Marketing takes on new directions
In terms of messaging, much of the marketing focus has been around families and gathering people together who may have been apart due to the pandemic. MMGY’s Reid says a lot of current travel is driven by matriarchs or patriarchs who have enough money to book vacations with younger generations. Travelocity’s recent campaign focuses on multi-generation households. Laura Molnar, head of brand marketing at the online travel agency, told Ad Age that Travelocity is refocusing its strategies in order to better address families and Latino families in particular.
Similarly, Hilton just added a new feature called Confirm Connecting Rooms by Hilton. It allows families or groups that want to stay in adjoining rooms to ensure that arrangement when they book, rather than waiting until they check in, which put more risk in getting side-by-side accommodations.
“As so many folks are getting back on the road—whether revenge travel, pent-up travel—it’s the same idea that it’s been too long since we’ve seen those in our lives who are most important to us,” says Hilton’s Weinstein.
As activity has picked up, a lot of marketing has taken a “seize the day” tone, encouraging consumers to travel now, since the pandemic has taught us that the road ahead is not always predictable. Both Hilton’s and Travelocity’s recent campaigns promote such immediate actions.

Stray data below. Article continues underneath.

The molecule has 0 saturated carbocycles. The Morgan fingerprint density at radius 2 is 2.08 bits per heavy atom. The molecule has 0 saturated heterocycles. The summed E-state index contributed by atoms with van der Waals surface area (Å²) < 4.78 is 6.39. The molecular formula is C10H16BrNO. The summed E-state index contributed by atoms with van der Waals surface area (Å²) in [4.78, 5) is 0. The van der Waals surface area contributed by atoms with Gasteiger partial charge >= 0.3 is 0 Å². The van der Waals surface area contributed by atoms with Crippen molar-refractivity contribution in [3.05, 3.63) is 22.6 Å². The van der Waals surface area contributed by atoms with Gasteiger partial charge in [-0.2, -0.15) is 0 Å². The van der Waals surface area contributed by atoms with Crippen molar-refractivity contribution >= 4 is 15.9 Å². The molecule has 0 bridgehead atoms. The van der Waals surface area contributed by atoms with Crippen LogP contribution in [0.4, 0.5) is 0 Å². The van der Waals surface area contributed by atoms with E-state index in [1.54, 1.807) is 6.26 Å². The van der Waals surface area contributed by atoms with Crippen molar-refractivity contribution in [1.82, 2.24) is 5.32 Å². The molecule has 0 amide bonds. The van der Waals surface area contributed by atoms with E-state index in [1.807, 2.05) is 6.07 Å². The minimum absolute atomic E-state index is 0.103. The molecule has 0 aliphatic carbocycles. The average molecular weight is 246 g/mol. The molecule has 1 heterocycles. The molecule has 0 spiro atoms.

Brands are also exploring more purpose-driven marketing. The coronavirus gave many consumers time to reflect and think about their values and what they expect from companies—with travel, a lot of brands are now concentrating on sustainability. A recent survey conducted by MMGY found that 15% of active leisure travelers say a travel service provider’s focus on sustainability and environmental considerations “greatly impacts” their travel decisions. In addition, 83% of such consumers said they are open to changing travel behavior to reduce environmental impact.
“For a couple years, sustainability has been a part of the lexicon in travel marketing, but it’s full-on now,” says Reid. “People want to lean into purpose and values in the way they’re communicating recovery.”
Last year, Delta Air Lines said it would be committing $1 billion to become carbon neutral. In April, the airline highlighted its sustainability strategy in a video for customers.
Early this year, the Colorado Tourism Office debuted “Do Colorado Right,” a campaign designed to promote good COVID-19 behavior around its state, such as staying home when sick and wearing a mask. The push featured local Colorado celebrities such as “Bachelor” contestant Ben Higgins and fashion blogger Esther Leach. Yet while the campaign was at first about the coronavirus, it has been extended to tap into sustainability and purpose.
“We knew ‘Do Colorado Right’ had the potential to expand well beyond COVID,” says a spokeswoman for the Colorado Tourism Office, noting that this summer, the campaign launched a new push. “We focused on messaging to help mitigate overcrowding in the parks, address proper disposal of trash on the trail, and to promote the hiring of local guides to experience Colorado’s backcountry.” The campaign will continue through fall and winter with messaging around low-impact travel and ways to care for Colorado, she says.